What Is APR?

APR stands for the annual percentage rate a credit card company charges their customers. The average credit card has a 15% APR meaning you will pay fifteen dollars in interest for every 100 dollars you spend yearly. Fifteen dollars does not sound like much for a credit card company to take in, but remember that many consumers spend 5,000 dollars or more on their credit cards each year, at 15% that is 750+ in interest coming back to the credit card company. It is also important to remember that credit card companies have a myriad of fees that can also add up very quickly.

Now that we know exactly what the APR a credit card charges stands for it is just as important to know exactly what APR a credit card company will charge. Many credit card companies advertise “low APR cards” with rates in the single digits! This can be very tempting, but remember that introductory rates do not last forever. Read the fine print before you ever apply for any card. It is common for credit card companies to charge 9.9% for 90 days before upping the APR to 15 or even 20%! Also many credit card companies raise the APR of a card significantly if you fail to make a monthly payment on time, even if it is just a day late this can be an excuse for credit card companies to raise interest rates tremendously. Credit card companies get a bad rap for the practices I listed above, remember that credit card companies are no different than companies in different industries; they are trying to make as much money as they possibly can. It is up to you to protect yourself against these practices!

Visa, American Express, MasterCard and other credit card companies do not make much money from someone making a purchase and paying it off within a few months. Credit card companies make most of their “dough” when their cardholders make the minimum monthly payments, either 2 or 4% of their balance each month. When such small payments are made monthly you make a negligible effect on the actual balance you have on your card. As Albert Einstein once said: “The most powerful force in the universe is compound interest”. In finance you can either have compound interest working for you or against you, by making low monthly payments on your credit card balance you are letting the credit card companies get the upper hand. The 15% interest on your balance will add up very quickly and before you know it your interest will be getting interest on your interest [if that makes any sense].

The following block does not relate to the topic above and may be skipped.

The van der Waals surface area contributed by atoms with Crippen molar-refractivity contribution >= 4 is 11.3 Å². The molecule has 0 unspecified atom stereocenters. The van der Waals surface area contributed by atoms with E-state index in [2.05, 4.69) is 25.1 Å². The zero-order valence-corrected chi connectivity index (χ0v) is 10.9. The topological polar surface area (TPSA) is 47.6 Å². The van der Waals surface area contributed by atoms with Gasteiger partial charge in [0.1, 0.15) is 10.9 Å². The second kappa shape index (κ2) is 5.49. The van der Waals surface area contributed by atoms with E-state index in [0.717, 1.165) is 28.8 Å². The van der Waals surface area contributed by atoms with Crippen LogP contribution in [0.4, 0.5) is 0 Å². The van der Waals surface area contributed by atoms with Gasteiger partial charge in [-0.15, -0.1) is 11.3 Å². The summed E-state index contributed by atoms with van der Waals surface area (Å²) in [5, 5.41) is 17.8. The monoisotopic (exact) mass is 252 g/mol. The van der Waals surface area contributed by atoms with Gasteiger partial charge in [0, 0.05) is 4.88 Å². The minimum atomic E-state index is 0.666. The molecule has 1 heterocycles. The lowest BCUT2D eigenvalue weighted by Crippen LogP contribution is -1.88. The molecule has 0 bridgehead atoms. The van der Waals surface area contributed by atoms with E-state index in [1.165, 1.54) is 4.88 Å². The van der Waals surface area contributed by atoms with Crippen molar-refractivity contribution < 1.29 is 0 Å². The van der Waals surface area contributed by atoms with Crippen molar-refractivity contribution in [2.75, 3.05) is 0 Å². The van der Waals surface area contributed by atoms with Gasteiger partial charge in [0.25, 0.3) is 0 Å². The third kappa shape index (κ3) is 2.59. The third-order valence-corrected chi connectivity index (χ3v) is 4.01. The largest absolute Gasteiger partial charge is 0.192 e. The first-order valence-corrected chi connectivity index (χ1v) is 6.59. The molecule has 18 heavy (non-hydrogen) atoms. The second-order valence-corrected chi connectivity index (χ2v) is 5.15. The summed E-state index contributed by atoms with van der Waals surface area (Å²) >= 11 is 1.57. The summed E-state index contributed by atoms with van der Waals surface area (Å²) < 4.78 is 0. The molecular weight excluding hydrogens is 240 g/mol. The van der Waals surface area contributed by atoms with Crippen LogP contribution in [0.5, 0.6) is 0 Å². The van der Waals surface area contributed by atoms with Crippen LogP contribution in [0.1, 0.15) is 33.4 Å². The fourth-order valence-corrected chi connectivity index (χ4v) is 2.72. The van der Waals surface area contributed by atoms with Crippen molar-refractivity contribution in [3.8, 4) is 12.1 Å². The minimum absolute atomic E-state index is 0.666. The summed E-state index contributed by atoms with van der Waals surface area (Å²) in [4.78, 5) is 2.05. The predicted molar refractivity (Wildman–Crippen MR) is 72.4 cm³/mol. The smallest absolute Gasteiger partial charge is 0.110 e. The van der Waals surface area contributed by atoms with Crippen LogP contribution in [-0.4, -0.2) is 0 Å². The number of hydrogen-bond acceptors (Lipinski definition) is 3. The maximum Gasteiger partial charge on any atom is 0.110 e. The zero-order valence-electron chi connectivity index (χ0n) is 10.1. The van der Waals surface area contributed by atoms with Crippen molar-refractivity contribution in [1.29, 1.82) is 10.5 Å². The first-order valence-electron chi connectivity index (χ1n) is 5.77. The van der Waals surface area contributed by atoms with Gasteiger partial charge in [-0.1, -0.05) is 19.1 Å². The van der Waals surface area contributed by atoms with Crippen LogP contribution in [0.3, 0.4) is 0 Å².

If you have a card with a 15% APR and a 1,000 dollar balance you will owe $1,150 [$150 extra in interest] a year from now if you do not make any payments towards your balance. A year after that you will owe $1322 [$172 extra in interest] assuming no payments are made. This nasty cycle will not come to a stop until the credit card holder begins to take his or her balance seriously and pays off as much money towards the card as they can. This example should show you that the best way to pay less interest to credit card companies is to pay off your balance quickly. Also the example was done in an almost “best case scenario” with no interest hikes on your credit card balance or fees which are bound to occur over years of having a credit card. While the APR you pay on a credit card certainly matters, it means nothing if you do not have the discipline to only buy things that you can afford to pay off within a matter of months. Credit cards can be valuable financial instruments if you know how to use them wisely, if not they will help you spiral downward into a pit of debt and financial helplessness.

To recap, APR is the amount of interest you will pay on your balance over the course of a year. Since interest is charged compoundly, meaning interest is charged on interest it is of utmost importance to pay off your balance as quickly as you can. It is better to go with a high interest card that you make payments on quickly than a low interest card that you almost “ignore” your balance. Credit card companies are looking out for themselves first and foremost, you will not hear this type of advice anywhere else.